I like star1ightexpress's birth plan.
Worzel, not sure if you mean the NICE guidelines re induction of labour with ruptured membranes. They have unfortunately now amended them to say that induction should be "offered" after 24 hours (
Woops, that was meant to be a sad face on my last post and not a happy one!!
LOL: I didn't word it quite like that, but I DID mean it and was supported by a doula, and fortunately a fab mw!
Sorry Howdie I did mean the NICE guidelines. .
That is outrageous that they have amended them to 24 hours.
Ah blow it Icecube........just have a homebirth and be done with it
Worzel - actually this is a planned homebirth, but the NHS community midwife still seems to think there are lots of protocols which she would want to follow.
Cecelia - did writing the birth plan work, I'm a bit sceptical about whether the midwife who turns up on the day will read it, but I am going to do one to give DH so he can argue my corner while I groan in the background
Anyway I can be pretty bolsie when I want so I doubt I will be talked into anything I'm against, but being a first birth I want to know which battles to fight, there must be some reason they have all these guidlines, surely?!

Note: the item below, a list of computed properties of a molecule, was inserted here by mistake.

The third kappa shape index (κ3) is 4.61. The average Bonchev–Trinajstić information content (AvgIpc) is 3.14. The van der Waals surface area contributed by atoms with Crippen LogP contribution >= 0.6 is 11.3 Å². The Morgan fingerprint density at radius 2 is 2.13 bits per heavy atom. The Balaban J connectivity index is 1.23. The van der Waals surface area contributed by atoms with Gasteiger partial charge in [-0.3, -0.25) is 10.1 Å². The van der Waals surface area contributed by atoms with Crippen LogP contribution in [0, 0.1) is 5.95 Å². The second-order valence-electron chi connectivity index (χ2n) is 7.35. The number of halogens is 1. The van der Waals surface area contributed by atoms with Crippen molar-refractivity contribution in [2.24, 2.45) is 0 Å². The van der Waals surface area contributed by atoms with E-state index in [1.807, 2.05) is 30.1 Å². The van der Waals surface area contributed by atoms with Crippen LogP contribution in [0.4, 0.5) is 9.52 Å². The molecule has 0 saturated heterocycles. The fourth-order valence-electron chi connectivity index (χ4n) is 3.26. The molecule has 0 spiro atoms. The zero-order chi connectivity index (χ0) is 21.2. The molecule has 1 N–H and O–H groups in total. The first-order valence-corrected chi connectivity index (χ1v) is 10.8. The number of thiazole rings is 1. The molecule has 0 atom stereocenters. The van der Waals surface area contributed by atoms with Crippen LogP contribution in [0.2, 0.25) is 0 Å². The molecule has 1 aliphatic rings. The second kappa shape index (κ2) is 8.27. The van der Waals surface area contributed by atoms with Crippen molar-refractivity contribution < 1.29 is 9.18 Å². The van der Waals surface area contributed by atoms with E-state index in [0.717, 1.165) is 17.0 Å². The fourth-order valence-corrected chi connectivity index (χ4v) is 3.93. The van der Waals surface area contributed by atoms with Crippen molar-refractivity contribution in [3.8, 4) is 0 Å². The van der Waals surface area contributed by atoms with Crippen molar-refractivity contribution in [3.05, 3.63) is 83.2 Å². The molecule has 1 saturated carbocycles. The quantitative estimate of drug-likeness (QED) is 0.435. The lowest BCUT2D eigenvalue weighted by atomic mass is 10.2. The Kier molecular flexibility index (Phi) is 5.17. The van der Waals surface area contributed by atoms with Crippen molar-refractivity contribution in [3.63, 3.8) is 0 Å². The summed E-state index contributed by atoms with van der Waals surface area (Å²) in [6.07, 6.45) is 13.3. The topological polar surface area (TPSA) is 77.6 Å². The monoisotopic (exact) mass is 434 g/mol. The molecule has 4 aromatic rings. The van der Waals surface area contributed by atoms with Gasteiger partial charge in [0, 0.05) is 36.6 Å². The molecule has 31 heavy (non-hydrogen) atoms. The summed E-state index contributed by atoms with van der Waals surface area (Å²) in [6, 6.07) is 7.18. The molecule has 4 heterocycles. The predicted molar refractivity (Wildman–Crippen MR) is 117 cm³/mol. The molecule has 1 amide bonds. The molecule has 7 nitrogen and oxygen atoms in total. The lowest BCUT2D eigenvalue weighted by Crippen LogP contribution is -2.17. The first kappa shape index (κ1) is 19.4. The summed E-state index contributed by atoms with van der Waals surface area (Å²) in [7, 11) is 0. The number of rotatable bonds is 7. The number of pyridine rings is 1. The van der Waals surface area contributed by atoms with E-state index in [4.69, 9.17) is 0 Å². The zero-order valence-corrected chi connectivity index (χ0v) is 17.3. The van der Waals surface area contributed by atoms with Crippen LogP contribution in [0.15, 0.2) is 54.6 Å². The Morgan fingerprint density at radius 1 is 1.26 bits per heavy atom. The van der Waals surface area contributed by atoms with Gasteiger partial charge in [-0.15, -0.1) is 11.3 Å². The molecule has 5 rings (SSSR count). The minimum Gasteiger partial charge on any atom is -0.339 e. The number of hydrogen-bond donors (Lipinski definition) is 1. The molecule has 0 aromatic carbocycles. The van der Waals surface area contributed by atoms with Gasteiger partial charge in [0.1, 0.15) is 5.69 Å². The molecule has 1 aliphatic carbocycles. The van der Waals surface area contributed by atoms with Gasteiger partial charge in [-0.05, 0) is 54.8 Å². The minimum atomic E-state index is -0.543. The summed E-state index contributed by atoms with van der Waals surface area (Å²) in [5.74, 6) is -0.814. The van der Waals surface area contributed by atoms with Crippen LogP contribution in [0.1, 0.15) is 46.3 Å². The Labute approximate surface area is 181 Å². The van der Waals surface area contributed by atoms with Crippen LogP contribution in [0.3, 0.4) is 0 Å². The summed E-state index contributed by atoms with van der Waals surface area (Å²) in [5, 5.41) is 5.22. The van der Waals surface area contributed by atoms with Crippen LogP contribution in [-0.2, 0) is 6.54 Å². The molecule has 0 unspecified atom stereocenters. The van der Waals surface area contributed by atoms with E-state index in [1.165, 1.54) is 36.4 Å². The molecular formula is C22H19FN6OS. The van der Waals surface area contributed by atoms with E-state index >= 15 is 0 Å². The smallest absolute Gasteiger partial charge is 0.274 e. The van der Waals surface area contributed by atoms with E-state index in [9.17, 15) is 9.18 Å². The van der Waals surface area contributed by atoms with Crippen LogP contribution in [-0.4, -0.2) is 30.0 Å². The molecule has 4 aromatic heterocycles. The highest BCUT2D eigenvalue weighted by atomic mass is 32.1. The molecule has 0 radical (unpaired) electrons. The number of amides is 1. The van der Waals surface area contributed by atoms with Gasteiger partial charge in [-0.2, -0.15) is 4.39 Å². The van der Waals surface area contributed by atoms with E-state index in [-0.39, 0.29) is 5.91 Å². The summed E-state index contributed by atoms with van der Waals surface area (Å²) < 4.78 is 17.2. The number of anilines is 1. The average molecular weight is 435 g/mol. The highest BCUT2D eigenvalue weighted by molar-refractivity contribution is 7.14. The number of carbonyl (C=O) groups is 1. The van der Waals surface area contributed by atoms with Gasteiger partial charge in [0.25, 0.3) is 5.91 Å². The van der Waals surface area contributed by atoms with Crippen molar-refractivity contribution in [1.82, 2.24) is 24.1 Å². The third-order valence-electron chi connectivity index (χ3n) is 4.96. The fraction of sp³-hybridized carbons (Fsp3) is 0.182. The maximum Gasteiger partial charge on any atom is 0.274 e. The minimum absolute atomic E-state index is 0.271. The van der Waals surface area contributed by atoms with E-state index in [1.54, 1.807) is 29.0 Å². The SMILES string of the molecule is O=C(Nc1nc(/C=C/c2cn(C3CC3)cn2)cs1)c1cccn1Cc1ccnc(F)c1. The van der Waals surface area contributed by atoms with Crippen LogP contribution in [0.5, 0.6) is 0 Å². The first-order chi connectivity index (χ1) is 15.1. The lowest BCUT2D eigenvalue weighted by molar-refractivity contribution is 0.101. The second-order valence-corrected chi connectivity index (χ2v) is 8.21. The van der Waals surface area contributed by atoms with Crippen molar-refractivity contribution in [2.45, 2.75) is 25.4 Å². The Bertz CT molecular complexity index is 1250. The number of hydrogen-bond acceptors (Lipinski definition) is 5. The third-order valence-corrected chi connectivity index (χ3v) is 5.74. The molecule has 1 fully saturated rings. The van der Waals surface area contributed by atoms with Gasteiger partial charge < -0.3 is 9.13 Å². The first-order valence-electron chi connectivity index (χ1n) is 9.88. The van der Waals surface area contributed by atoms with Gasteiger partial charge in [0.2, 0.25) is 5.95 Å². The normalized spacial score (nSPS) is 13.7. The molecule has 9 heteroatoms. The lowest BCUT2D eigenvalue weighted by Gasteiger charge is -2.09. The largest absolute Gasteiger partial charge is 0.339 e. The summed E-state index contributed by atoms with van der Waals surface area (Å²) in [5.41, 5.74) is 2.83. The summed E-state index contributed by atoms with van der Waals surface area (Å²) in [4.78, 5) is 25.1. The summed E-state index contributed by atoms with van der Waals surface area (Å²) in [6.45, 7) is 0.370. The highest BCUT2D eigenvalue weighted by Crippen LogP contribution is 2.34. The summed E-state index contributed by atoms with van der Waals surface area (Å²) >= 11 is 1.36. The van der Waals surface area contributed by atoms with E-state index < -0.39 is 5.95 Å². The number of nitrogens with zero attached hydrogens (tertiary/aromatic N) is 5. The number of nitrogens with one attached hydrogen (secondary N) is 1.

Hmm, I was induced so might not be relevant but I went from 1cm dilated to giving birth in 2 1/2 hours. I was checked at 11:30 pm and found to be 1cm dilated, told I would be checked again at 3:30am and if I hadn't progressed would be given syntocin; but I delivered at 2am, almost by myself in the observation room - had to send DH for a mw as baby's head crowned before they arrived, and DS was born 3 mins later.
IceCube wrote: "there must be some reason they have all these guidlines, surely?! "
Yep, it's so that they can move you on and ship you out as quick as possible to free up beds and/or midwives.
I think you'll have less issues if you're at home Icecube. You'll also feel more in control of your journey and far more relaxed etc too, so dilation is unlikely to be an issue I would think.
Having a birth plan to give DH is a great idea. If you are at all concerned about needing an advocate or whether or not dh will be able to do it for you maybe investigate Doulas in your area? Trainee doulas are great and come very cheaply.